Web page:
Q: Greg in early 1963, I talked to a buddy of mine and a race driver by the name of Ray Murray. Ray told me he took part in a 100,000-mile non-stop reliability test at Daytona International Speedway for an endurance promotion campaign for the Mercury Comet. During the 100,000 mile run, they would run wide open at over 100-mph and would only stop to change drivers, get gasoline or change oil.
I remember these type of events going on but don’t recall ever seeing the ads for this Comet 100,000-mile run in print. I’m 82-years-old now and my memory is a little rusty. Do you remember these ad campaigns and could you maybe find an ad of this Comet test?
I really enjoy your articles and look forward to them every week in the Wayne County Times. Sincerely, Theodore (TJ) Aeckerle, Clyde, N.Y.
Q: Well TJ, I admit not only do I remember that Mercury Comet high-speed endurance test, I will also add a few other ways the car companies utilized extraordinary tests to increase floor traffic. These examples all took place when home computers, digital newspapers, cell phones and hundreds of television stations just didn’t exist.
The Mercury Comet 100,000-mile endurance effort you correctly remember was indeed a big deal that year and I found a nice print ad that appeared in 1962-1963 in both newspapers and magazines. According to the ads Mercury engineers ran the Comets wide open at 105-mph for 100,000 miles with no problems (see advertisement). So, I’m happy to report that your memory is still pretty darn good for an 82-year-old who loves cars and keeps actively reading newspapers. These types of car promotions sure helped sales as consumers back then (as they are now) were always been concerned with longevity and mechanical integrity.
In an examples of durability, Chevrolet and Ford both utilized the Joie Chitwood Thrill Show for many years to help sell their cars. Chitwood would tour the country putting on his wonderful “hell drivers” thrill shows and the first time I saw his show he was using ’56 Chevrolets and with Chevy providing all of his cars. General Motors, meanwhile, wasted little time promoting how well the Chevy models were able to take the beating the Chitwood drivers threw at them. Prior to the Chevrolet contract, which lived on right through his final shows run by his family (as late as 2014), Ford also took advantage and sponsored him with their Fords as far back as 1950 (See advertisements attached). Chevy also produced several marketing TV shows, and you can see one of them on YouTube today at https://www.youtube.com/watch?v=9tDc6iBAE44.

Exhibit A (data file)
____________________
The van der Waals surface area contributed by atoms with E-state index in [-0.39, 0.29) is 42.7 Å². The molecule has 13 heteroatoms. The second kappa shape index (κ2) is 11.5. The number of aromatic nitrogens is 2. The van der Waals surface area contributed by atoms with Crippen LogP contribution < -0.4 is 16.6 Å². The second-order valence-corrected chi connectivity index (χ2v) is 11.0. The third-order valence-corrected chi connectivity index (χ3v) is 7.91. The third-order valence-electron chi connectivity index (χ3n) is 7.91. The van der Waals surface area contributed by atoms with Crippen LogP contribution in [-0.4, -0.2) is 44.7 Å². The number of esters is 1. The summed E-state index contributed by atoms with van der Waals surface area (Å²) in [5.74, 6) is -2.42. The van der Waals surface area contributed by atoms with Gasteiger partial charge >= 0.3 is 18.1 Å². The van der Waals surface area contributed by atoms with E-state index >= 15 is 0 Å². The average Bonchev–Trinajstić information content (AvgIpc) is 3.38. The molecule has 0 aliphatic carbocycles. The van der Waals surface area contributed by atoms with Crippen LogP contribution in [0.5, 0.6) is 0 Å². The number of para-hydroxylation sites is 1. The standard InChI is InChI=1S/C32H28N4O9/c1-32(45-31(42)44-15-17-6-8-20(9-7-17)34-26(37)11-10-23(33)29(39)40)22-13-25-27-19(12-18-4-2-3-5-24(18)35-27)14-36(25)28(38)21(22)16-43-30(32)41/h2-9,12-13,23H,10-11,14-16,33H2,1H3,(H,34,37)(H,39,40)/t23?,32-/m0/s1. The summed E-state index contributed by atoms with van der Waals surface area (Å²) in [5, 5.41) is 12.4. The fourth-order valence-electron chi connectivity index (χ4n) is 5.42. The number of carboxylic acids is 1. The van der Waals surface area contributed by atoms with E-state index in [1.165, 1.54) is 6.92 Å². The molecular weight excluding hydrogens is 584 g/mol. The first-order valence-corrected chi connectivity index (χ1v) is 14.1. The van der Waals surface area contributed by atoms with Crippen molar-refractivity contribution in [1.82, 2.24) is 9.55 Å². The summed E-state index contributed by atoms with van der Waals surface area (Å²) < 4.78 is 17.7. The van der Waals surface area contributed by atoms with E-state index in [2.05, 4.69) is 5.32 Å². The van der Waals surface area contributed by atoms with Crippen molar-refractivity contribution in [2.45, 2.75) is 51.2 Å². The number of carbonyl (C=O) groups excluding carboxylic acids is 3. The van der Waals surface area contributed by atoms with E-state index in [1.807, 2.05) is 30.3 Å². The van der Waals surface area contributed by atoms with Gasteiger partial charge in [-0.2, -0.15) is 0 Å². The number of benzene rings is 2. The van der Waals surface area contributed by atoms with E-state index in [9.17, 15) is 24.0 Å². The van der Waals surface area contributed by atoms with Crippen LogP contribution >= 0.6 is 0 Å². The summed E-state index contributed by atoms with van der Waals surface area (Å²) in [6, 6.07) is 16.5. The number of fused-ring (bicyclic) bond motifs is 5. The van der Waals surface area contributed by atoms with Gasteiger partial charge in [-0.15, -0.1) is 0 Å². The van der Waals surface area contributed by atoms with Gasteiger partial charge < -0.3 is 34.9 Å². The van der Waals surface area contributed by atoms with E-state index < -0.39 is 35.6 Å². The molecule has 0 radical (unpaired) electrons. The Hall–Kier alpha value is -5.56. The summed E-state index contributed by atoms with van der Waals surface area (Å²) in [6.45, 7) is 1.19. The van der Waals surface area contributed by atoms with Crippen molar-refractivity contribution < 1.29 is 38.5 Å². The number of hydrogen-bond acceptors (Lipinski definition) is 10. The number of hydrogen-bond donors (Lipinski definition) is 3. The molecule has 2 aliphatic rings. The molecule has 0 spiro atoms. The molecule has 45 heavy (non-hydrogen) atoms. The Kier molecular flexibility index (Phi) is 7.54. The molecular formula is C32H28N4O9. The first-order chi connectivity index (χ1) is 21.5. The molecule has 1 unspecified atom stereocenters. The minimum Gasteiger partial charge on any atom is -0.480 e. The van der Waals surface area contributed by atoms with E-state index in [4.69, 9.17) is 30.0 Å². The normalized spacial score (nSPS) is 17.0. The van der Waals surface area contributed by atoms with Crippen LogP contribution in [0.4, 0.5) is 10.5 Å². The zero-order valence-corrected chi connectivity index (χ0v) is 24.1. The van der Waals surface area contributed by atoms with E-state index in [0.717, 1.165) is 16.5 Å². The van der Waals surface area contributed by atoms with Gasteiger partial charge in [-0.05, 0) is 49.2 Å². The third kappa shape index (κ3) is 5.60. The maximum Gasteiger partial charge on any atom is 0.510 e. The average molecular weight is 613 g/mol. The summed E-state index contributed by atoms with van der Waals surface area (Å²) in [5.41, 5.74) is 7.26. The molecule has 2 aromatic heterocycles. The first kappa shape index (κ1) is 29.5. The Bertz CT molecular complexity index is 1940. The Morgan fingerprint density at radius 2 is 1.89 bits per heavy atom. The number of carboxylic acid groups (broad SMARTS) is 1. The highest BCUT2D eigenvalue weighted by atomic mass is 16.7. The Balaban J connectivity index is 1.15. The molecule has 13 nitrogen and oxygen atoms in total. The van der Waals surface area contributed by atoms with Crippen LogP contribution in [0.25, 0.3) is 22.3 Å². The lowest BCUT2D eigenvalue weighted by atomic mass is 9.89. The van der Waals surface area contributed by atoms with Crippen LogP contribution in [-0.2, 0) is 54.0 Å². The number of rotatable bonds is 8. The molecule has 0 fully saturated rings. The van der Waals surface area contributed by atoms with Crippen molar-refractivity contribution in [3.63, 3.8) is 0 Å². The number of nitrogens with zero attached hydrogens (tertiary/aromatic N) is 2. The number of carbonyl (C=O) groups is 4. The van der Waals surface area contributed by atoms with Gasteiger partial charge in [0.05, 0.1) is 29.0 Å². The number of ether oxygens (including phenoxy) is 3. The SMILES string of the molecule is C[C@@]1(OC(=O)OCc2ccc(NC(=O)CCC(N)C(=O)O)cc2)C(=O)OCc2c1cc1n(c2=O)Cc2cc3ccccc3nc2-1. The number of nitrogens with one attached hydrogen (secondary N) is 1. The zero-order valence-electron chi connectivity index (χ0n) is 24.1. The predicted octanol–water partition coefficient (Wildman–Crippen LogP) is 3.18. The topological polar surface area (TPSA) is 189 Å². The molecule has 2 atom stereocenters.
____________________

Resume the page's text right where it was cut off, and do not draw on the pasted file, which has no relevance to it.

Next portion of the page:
High speed runs were also popular, be it the Daytona Beach runs in the 1950s to yearly competition on the salt flat runs. I clearly remember Studebaker Avanti competing on the Bonneville Salt Flats with their Supercharged Avantis and breaking 29 records in 1962. The gentleman in charge of this Studebaker effort (and also its driver) was none other than legendary Andy Granatelli, he of Paxton supercharger and STP fame. Granatelli is the 1969 Indy 500 winning car owner with Mario Andretti behind the controls amongst his long list of successful motorsport endeavors.
The Avanti was one of Studebaker’s final new car production efforts and its supercharged 289-V8 Avanti was really a neat car in the early 1960s. Granatelli used a slightly larger 299-inch V8 version with the Paxton supercharger at Bonneville and went over 168-mph to establish several fastest street car records. Eventually, the Granatelli Avanti exceeded 200-mph in later years.
Another highly prized automotive award came from the annual Mobilgas Economy Run competition, where Mobil would test new cars of all shapes and sizes to determine which vehicles got the best fuel mileage in class. From 4,000 pound Cadillacs to little 2,500 pound Nash Ramblers, a win could prove to be the difference between an average sales year to a great sales year.
It was a yearly tradition to see Mobilgas economy results in newspaper ads heralding the good news and winning vehicles. The manufacturers took full advantage of the positive results and while there were accompanying Mobilgas television ads, it was the print ads that provided additional information unavailable in a 60-second television spot. The Mobilgas economy runs began in 1936 and lasted until 1968, when the performance cars and cheap gas overtook economy car considerations. The car culture quickly turned from “miles-per-gallon” to “horsepower-per-cubic-inch” when the muscle car era took hold.
In summary, be it a Joie Chitwood thrill show, a high speed run at Bonneville, the Mobilgas Economy Run or that amazing Mercury Comet 100,000-mile endurance test, car manufacturers utilized many forms of marketing in search of successful consumer branding. These marketing maneuvers provided the “why our cars are the best” tools in a business climate that offered just three television channels combined with the many local radio and newspaper outlets.
Thanks much TJ for your kind comments and being a weekly reader. Happy holidays, Merry Christmas and Happy New Year.